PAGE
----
Taru: 11 definitions

Introduction

Taru means something in Hinduism, Sanskrit, Buddhism, Pali, Marathi. If you want to know the exact meaning, history, etymology or English translation of this term then check out the descriptions on this page. Add your comment or reference to a book if you want to contribute to this summary article.

In Hinduism

Ayurveda (science of life)

Source: Wisdom Library: Raj Nighantu

1) Taru (तरु) refers to a “tree”, as mentioned in a list of twenty-five synonyms in the second chapter (dharaṇyādi-varga) of the 13th-century Raj Nighantu or Rājanighaṇṭu (an Ayurvedic encyclopedia). The Dharaṇyādi-varga covers the lands, soil, mountains, jungles and vegetation’s relations between trees [viz., Taru] and plants and substances, with their various kinds.

2) Taru (तरु) is the name of a tree (Nārikela) that is associated with the Nakṣatra (celestial star) named Kṛttika, according to the same chapter. Accordingly, “these [trees] are propounded in Śāstras, the secret scriptures (śāstrāgama). These pious trees [viz, Viṣadru], if grown and protected, promote long life”. These twenty-seven trees related to the twenty-seven Nakṣatras are supposed to be Deva-vṛkṣas or Nakṣatra-vṛkṣas.

Ayurveda book cover
context information

Āyurveda (आयुर्वेद, ayurveda) is a branch of Indian science dealing with medicine, herbalism, taxology, anatomy, surgery, alchemy and related topics. Traditional practice of Āyurveda in ancient India dates back to at least the first millenium BC. Literature is commonly written in Sanskrit using various poetic metres.

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Languages of India and abroad

Pali-English dictionary

Source: BuddhaSasana: Concise Pali-English Dictionary

taru : (m.) a tree.

Source: Sutta: The Pali Text Society's Pali-English Dictionary

Taru, (Perhaps dialect. for dāru) tree, PvA. 154 (°gaṇā), 251. (Page 298)

Pali book cover
context information

Pali is the language of the Tipiṭaka, which is the sacred canon of Theravāda Buddhism and contains much of the Buddha’s speech. Closeley related to Sanskrit, both languages are used interchangeably between religions.

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Marathi-English dictionary

Source: DDSA: The Molesworth Marathi and English Dictionary

taru (तरु).—m S A tree, bush, or plant.

--- OR ---

tārū (तारू).—m (Poetry. tara) A ferryman.

Source: DDSA: The Aryabhusan school dictionary, Marathi-English

tarū (तरू).—m A tree, plant.

--- OR ---

tārū (तारू).—m A ferryman.

context information

Marathi is an Indo-European language having over 70 million native speakers people in (predominantly) Maharashtra India. Marathi, like many other Indo-Aryan languages, evolved from early forms of Prakrit, which itself is a subset of Sanskrit, one of the most ancient languages of the world.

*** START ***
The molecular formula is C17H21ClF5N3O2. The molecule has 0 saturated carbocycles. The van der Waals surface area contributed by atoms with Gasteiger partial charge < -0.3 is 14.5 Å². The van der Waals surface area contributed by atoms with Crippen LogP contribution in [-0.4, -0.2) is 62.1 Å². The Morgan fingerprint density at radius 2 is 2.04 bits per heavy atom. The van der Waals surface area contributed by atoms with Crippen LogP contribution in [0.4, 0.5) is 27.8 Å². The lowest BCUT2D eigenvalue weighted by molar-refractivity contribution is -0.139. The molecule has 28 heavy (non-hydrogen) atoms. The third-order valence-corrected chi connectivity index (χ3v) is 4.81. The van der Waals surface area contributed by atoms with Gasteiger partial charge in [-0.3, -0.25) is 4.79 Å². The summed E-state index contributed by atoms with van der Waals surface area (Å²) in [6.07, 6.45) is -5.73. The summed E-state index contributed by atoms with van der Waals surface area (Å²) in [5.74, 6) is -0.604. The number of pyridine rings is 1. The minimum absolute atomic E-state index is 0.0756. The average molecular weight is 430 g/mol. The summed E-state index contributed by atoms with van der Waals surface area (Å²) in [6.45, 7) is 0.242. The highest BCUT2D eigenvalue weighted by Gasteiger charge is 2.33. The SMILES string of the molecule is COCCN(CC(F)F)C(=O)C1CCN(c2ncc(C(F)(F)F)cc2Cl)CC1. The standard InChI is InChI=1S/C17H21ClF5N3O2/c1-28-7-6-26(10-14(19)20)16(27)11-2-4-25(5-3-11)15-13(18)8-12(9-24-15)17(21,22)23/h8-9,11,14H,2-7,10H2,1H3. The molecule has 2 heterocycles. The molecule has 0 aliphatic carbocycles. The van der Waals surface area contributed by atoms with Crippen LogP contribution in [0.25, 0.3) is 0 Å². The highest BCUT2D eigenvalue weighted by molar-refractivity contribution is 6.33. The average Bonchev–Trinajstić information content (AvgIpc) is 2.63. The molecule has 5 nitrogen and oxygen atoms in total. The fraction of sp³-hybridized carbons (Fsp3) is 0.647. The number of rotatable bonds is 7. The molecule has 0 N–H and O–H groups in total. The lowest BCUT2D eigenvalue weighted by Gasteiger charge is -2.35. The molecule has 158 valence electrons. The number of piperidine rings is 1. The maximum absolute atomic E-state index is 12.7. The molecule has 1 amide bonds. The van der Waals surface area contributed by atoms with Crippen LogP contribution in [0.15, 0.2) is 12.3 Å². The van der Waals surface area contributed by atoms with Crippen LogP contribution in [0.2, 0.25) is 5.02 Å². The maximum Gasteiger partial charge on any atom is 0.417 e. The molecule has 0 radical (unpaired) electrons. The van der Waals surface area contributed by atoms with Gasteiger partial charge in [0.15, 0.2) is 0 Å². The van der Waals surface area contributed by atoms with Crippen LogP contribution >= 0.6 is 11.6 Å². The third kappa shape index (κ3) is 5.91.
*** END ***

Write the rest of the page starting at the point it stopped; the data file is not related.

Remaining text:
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Sanskrit-English dictionary

Source: DDSA: The practical Sanskrit-English dictionary

Taru (तरु).—a. [tṝ-un Uṇ.1.7] Protecting.

-ruḥ 1 A tree; नवसंरोहणशिथिलस्तरुरिव सुकरः समुद्धर्तुम् (navasaṃrohaṇaśithilastaruriva sukaraḥ samuddhartum) M.1.8.

2) Ved. Velocity.

3) A wooden ladle for taking up Soma.

Source: Cologne Digital Sanskrit Dictionaries: Edgerton Buddhist Hybrid Sanskrit Dictionary

Taru (तरु).—(?) , name of a legendary king: Mahāvastu i.188.12; 189.7; 191.12; one ms. in the first passage, three in the third, and all in the second, read Tanu; both occur as names of men in Sanskrit, but very rarely.

Source: Cologne Digital Sanskrit Dictionaries: Shabda-Sagara Sanskrit-English Dictionary

Taru (तरु).—m.

(-ruḥ) A tree. E. tṝ to proceed, Unadi affix un, what goes or grows; or from what flowers and fruits arise, &c.

Source: Cologne Digital Sanskrit Dictionaries: Benfey Sanskrit-English Dictionary

Taru (तरु).—i. e. tṛ10 + u (for original tar + van), m. A tree, [Rāmāyaṇa] 6, 82, 115.

Source: Cologne Digital Sanskrit Dictionaries: Cappeller Sanskrit-English Dictionary

Taru (तरु).—1. [adjective] rash.

--- OR ---

Taru (तरु).—2. [masculine] tree.

Source: Cologne Digital Sanskrit Dictionaries: Monier-Williams Sanskrit-English Dictionary

1) Taru (तरु):—[from tara] 1. taru mfn. ‘quick’ or [substantive] ‘speediness’, ([plural]), [Ṛg-veda v, 44, 5] (cf. [ii, 39, 3]).

2) 2. taru m. ([gana] vyāghrādi [not in [Kāśikā-vṛtti]] cf. nabhas-) a tree, [Nalopākhyāna xii, 75; Rāmāyaṇa vi, 82, 115; Suśruta; Raghuvaṃśa] etc.

3) Name of a son of Manu Cākṣuṣa, [Matsya-purāṇa]

context information

Sanskrit, also spelled संस्कृतम् (saṃskṛtam), is an ancient language of India commonly seen as the grandmother of the Indo-European language family. Closely allied with Prakrit and Pali, Sanskrit is more exhaustive in both grammar and terms and has the most extensive collection of literature in the world, greatly surpassing its sister-languages Greek and Latin.

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